Carmelo Anthony details the difference between black and white America in his new memoir

NEW YORK, NEW YORK - SEPTEMBER 12: Carmelo Anthony is seen celebrating the Oggizery Los birthday hosted by Travis Scott at Marquee New York on September 12, 2021 in New York City. (Photo by Johnny Nunez/WireImage)
Johnny Nunez/WireImage

Carmelo Anthony added an autobiography to his already great NBA resume. The Lakers forward chronicled much of his life story in his new memoir titled "Where Tomorrows Aren't Promised."

In it, he analyzed the stark contrast between much of black and white America. Concerning the separation of neighborhoods near his Baltimore home, he referred to the white neighborhoods as "a different planet" to his black community.

"Crossing Eutaw Street was like visiting a different planet, leaving a Black world and walking into something completely strange and foreign. You saw something that you never saw in the Murphy Homes community: white people.

White people jogging, washing their cars, pushing their kids in strollers, sipping cups of coffee, out on their stoops, reading the newspaper, laughing, joking, and having a great time.

White people were some happy motherf—–s. Once I saw an old white lady with white hair wearing a white gown and playing a harp. Like, did I die? Where was I?"Carmelo Anthony

Little did he know at the time, but Anthony crossed into Bolton Hill. The neighborhood was and still is one of Baltimore's richest. More minorities moved into the area in recent years, but it is still a majority white area of Baltimore.

PORTLAND, OREGON - MAY 29: Carmelo Anthony #00 of the Portland Trail Blazers looks to pass in the first quarter against the Denver Nuggets during Round 1, Game 4 of the 2021 NBA Playoffs at Moda Center on May 29, 2021 in Portland, Oregon. NOTE TO USER: User expressly acknowledges and agrees that, by downloading and or using this photograph, User is consenting to the terms and conditions of the Getty Images License Agreement. (Photo by Steph Chambers/Getty Images)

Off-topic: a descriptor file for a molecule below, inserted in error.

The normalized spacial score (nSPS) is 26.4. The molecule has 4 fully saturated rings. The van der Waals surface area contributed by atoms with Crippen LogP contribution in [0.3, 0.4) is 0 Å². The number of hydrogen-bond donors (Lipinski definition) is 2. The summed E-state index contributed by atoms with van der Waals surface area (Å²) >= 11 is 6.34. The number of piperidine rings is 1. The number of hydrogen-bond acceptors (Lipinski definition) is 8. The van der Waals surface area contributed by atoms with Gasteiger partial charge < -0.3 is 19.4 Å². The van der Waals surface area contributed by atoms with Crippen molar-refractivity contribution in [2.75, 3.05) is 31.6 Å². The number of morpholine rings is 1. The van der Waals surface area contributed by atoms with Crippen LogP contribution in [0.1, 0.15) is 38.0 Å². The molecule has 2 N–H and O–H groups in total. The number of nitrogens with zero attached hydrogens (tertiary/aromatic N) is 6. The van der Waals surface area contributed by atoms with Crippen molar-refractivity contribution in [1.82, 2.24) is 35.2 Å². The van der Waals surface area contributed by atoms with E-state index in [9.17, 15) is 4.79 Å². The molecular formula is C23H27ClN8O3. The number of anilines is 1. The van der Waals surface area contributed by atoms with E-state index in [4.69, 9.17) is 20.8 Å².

Steph Chambers/Getty Images

Anthony went on to detail how he and a few friends were robbed back in his home neighborhood, away from the glitz and glamour of Bolton Hill.

According to Anthony, he and his friends walked home after visiting Bolton Hill to trick-or-treat on Halloween. When walking back, a large group robbed the kids of their candy.

The proximity to the wealthier parts of town made Anthony reflect upon his time growing up in Baltimore, where he accepted that black and white parts of the city rarely mixed.

"The white experience and the Black experience were so visibly different, and every time I walked across Eutaw Street, I witnessed the exchange of realities. As I grew older, I've come to learn that this was how Baltimore works.

Millionaires could live on one side of a street, and the projects could be on the other side. Those two worlds would never cross, never make friends, never acknowledge each other." Carmelo Anthony

Much of Anthony's words remain relevant in American society, especially with the unfortunate current racial and political strife trend.

"Melo" still is a player keen on reflection. For a period in the 2018-2019 season, it seemed that he would retire after a long and illustrious career. However, he kept the faith and stayed motivated during his time away from the league.

After some time in Portland, the Lakers picked him up in free agency. Despite his old age, he adds priceless experience to a Lakers squad chasing a title this year.

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